- Tonya Cornett of 10 Barrel is at home among the fermenters.
It is no longer a great novelty to see women in professional brewing—especially in Oregon, where the sheer size of the scene dictates that at least a few must be involved, statistically speaking. Among Bend's breweries, though, women still stand out, thanks to the roles they've taken as brewmasters focused on research and development.
"I was the unenthused assistant to my husband for a few homebrew batches," says Tonya Cornett, head of R&D brewing at the 10 Barrel production facility in northeast Bend. "I later read the advanced section of The Complete Joy of Homebrewing (a pioneering book on the subject by Charlie Papazian.) I made a mash-tun that night, brewed my first all grain-batch within a week, and two months later I was working at a brewery."
That was the H.C. Berger Brewing Company in Colorado (now called the Fort Collins Brewery). Cornett would later put Bend Brewing Company on the map with one of the city's first standout sour beer programs. She now has her own brew space at 10 Barrel to play with, including a rack full of ciders being aged in assorted types of barrels. (They'll see the light of day either at the Galveston brewpub or the new one opening later this spring, next to the big brewery.)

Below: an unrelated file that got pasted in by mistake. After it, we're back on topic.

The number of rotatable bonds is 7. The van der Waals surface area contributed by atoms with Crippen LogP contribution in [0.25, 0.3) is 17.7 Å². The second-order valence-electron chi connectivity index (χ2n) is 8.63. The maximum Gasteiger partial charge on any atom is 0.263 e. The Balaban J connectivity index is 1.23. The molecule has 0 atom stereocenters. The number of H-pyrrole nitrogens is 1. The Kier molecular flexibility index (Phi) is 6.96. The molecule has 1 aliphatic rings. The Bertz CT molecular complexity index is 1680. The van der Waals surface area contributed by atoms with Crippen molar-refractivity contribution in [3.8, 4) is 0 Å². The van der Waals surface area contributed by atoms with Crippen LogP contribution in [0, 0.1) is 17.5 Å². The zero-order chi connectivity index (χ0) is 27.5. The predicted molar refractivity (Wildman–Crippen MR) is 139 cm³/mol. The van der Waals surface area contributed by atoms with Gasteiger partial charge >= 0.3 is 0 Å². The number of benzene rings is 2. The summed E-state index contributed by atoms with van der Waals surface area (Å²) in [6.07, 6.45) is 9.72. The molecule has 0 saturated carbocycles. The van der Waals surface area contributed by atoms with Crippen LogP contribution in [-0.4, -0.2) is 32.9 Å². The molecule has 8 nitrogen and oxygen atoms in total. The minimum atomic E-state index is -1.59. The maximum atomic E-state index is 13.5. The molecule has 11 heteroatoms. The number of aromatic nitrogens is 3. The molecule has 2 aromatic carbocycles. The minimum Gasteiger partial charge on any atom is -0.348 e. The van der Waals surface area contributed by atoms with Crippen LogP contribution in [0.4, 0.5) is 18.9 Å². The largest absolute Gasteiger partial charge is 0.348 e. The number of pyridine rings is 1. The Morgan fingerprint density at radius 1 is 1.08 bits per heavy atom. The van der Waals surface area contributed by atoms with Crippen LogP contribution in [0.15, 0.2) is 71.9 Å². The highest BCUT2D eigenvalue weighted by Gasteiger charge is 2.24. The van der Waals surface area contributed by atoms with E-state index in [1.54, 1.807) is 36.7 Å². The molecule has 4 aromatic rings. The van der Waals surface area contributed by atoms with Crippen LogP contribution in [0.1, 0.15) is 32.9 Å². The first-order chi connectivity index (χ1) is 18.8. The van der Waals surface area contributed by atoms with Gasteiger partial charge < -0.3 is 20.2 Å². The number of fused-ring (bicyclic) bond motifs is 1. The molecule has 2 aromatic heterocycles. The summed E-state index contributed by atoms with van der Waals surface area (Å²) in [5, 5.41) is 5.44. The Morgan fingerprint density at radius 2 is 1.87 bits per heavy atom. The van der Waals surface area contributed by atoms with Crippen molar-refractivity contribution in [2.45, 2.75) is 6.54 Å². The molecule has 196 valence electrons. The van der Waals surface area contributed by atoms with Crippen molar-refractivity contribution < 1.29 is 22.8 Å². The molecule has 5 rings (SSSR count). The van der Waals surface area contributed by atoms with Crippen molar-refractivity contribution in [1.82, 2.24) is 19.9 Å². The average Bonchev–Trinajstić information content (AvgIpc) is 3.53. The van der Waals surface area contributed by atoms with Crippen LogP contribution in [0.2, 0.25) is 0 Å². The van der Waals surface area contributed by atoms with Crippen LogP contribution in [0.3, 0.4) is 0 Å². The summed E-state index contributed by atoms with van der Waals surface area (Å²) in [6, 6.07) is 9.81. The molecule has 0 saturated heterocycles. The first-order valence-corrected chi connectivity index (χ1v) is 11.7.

"When designing a new recipe," she says, "inspiration can come from anywhere. Sometimes it starts with an interesting ingredient like an exotic fruit, or I may create an entire concept from something I already have churning in my mind, like a beer based on Mexican mole sauce."
Within her company, Cornett is joined by another prominent female brewer: Whitney Burnside, brewmaster at 10 Barrel's Portland pub and a veteran of places including Pelican, Elysian and Upright Brewing. Across town, meanwhile, Veronica Vega joined Deschutes Brewery as a tour guide in 2006 and is now their R&D brewmaster, after having contributed to well-known beers such as Fresh Squeezed while working the brewpub's pilot system.
Women have been involved with brewing since ancient Sumerian and Egyptian times, when baking and brewing (often done with the same ingredients) were considered part of a housewife's daily workload. The last name "Brewster" literally means "female brewer" and in medieval England, usually referred to the head of a tavern. The rise of larger brew businesses, and the men who wielded the money and authority to lead them, relegated many women to selling beer instead of making it—but craft beer, as well as groups including the Pink Boots Society, do much to even the playing field again.
"I believe that women just need to be shown that this is a very realistic career option for them," Burnside notes. "The fact that I got into beer via food"—she began her career as a cheesemaker outside Seattle—"just goes to show you that it can happen organically."
Vega agrees: "Deschutes is a big company, and they do a lot to encourage diversity across all of its departments. That's always been the case in my career, and in events like the Craft Brewers Conference, you see lots of women getting involved these days. It's still rapidly expanding."